You know, if High Fidelity expects to break into the remote workteams market with their repositioned social VR platform, they are facing a lot of competition. Just today I stumbled over yet another remote workteams VR product on my Twitter stream, called Immersed:
The tagline in the image reads: “Immersed enables you and others to collaborate by immersing you into the same VR workspace!”. (I had to chuckle at the cartoon man on a tropical beach, merrily multitasking away under a palm tree in his VR headset! Who the hell does that?!??)
Here’s a brief promotional video for Immersed:
UPDATE: this blogpost was automatically cross-posted to my Twitter, where a critic immediately responded to this video, saying:
Vaporware, nobody needs that. If people wanted to share a code screen they can do that already, donning a headset and being an avatar brings little value and help to this in my opinion.
And I must say that I can’t argue with that. (Why would anybody want to wear a VR headset all day while writing software code?)
Immersed supports both the Oculus Go and the Oculus Quest (which makes it somewhat different from other competing products which require a PCVR solution, like the Oculus Rift or the HTC Vive):
Here’s their pricing model:
It looks like the company is charging a one-time US$9.99 fee for 2 collaborators, and a US$9.99-per-month fee for up to 7 coworkers.
Here’s a half-hour YouTube video by RaMarcus covering how to set up and use the 14-day free trial of the Elite level of Immersive (including using the product in an interview with the CEO of the company):
So let’s just run down the list of remote teamwork VR applications I have covered so far on this blog (all in varying degrees of market-readiness):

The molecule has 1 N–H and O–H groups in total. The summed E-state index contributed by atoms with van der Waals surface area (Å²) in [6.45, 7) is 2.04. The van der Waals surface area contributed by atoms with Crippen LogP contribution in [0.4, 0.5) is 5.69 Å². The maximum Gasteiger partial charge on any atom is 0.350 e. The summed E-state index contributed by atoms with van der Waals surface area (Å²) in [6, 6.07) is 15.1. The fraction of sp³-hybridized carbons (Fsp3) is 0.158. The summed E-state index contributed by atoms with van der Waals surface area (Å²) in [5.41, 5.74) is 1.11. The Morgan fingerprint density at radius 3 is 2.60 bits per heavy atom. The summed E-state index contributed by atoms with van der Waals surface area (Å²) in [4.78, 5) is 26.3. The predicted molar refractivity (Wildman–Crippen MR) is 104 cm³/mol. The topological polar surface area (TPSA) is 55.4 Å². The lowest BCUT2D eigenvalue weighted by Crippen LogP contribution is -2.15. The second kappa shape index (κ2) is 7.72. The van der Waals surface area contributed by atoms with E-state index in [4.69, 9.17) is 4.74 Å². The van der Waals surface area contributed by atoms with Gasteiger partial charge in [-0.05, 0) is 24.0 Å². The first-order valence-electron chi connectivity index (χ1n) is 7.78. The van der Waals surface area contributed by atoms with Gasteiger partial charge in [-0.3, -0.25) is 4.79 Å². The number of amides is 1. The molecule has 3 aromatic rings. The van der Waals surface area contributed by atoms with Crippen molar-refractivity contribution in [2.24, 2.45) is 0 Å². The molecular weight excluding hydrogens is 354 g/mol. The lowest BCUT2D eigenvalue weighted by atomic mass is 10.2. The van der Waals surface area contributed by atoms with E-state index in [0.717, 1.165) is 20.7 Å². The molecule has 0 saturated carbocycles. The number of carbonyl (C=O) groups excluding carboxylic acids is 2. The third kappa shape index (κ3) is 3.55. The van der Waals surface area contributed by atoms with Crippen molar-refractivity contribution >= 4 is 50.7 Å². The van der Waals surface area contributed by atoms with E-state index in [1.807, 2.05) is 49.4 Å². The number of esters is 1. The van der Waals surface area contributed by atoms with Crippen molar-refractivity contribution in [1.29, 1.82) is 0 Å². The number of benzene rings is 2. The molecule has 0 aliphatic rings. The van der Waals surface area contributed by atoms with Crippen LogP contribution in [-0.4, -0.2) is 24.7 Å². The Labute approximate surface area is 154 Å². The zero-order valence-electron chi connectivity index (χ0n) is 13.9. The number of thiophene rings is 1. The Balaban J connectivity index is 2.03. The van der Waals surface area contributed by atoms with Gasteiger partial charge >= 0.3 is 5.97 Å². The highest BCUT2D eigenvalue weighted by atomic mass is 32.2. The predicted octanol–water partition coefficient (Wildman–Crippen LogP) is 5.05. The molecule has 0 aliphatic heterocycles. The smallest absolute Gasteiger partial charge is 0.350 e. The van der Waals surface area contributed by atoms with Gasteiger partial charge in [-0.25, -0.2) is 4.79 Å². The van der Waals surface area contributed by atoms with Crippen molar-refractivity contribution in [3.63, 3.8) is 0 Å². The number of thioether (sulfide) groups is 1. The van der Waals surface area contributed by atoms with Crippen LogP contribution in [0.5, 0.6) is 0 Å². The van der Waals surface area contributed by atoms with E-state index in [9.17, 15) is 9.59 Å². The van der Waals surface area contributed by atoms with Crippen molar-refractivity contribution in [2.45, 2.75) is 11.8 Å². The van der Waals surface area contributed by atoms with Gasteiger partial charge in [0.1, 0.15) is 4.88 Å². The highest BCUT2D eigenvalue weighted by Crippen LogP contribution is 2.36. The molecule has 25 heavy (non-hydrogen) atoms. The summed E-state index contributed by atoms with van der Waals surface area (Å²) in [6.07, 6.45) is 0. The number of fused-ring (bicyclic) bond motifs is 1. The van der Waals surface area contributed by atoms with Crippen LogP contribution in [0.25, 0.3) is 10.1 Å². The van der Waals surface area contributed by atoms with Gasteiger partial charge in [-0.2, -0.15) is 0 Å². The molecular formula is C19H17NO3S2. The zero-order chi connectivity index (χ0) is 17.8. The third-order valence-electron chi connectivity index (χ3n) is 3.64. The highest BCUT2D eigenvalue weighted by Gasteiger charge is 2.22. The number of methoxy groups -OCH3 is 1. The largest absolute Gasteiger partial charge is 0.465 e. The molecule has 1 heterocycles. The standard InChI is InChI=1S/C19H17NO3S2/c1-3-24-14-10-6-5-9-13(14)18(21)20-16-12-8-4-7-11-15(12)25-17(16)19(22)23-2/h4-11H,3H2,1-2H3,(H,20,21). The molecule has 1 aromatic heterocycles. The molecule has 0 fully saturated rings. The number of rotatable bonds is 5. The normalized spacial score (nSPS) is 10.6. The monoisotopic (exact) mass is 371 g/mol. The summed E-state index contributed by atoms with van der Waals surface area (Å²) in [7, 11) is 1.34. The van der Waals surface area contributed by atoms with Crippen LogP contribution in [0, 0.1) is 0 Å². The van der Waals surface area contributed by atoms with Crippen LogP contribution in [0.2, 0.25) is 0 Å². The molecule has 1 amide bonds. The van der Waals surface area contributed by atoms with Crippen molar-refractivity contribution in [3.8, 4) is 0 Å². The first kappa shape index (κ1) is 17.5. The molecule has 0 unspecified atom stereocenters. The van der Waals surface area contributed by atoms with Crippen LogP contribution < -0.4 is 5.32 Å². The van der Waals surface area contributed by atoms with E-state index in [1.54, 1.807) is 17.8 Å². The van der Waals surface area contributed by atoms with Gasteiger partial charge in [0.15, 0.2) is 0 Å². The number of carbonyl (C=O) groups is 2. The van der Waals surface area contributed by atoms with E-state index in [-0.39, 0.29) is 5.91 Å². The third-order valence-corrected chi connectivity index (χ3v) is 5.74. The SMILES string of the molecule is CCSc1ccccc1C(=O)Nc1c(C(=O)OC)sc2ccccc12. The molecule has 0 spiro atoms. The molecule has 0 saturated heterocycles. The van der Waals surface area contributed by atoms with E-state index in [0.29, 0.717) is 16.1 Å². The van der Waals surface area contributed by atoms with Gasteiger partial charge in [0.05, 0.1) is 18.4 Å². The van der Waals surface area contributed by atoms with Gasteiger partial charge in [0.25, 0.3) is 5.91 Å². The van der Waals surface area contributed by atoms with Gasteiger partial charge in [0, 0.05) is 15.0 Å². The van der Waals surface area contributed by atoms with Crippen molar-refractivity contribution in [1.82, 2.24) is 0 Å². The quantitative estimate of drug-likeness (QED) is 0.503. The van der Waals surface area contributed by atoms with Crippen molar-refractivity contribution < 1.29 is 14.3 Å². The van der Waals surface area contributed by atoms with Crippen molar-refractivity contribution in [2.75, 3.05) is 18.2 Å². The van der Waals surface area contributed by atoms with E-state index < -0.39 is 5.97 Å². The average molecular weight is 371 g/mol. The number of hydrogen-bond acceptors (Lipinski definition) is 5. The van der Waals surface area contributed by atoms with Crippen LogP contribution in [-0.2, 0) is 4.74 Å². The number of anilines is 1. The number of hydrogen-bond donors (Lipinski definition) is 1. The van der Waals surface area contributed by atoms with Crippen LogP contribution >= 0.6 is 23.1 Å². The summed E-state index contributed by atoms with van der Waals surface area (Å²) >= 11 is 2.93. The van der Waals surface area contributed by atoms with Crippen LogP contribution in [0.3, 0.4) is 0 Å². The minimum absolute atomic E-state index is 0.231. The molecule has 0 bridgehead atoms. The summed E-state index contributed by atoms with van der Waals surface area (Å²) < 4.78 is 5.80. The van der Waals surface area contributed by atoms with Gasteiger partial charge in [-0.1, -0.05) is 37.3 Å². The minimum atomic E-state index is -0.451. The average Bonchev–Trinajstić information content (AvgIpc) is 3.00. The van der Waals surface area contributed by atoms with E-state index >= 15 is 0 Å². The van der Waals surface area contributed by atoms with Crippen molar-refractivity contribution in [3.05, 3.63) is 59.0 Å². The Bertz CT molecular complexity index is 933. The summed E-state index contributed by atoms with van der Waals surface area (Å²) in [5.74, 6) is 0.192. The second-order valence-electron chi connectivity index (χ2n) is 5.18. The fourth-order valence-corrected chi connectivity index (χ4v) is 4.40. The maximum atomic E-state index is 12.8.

- Cisco Spark in VR
- Engage (primarily education, but also targeting business uses)
- Hyperfair VR
- Inlight Spark
- The Wild
Probably only one or two of these firms are actually making money at this point (Engage seems to be doing well for itself, and Cisco has deep pockets). And that’s just a list of the business-focused platforms. Many other, more general-purpose, social VR platforms on my list of social VR and virtual worlds would also lend themselves quite nicely to corporate use as well.
High Fidelity is going to have to work extra hard to get noticed in an increasingly crowded and competitive marketplace. Let’s hope they have some good marketing people on their team, and a bit of luck on their side. They’re going to need it. This is not like Second Life in 2003, where Philip Rosedale and his team pretty much had the market to themselves. High Fidelity cannot automatically assume that people will flock to them and embrace them; they are going to have to earn corporate customers by making a better, more fully-featured product. They may have found the consumer market hard to break into; they might find the business market even harder still.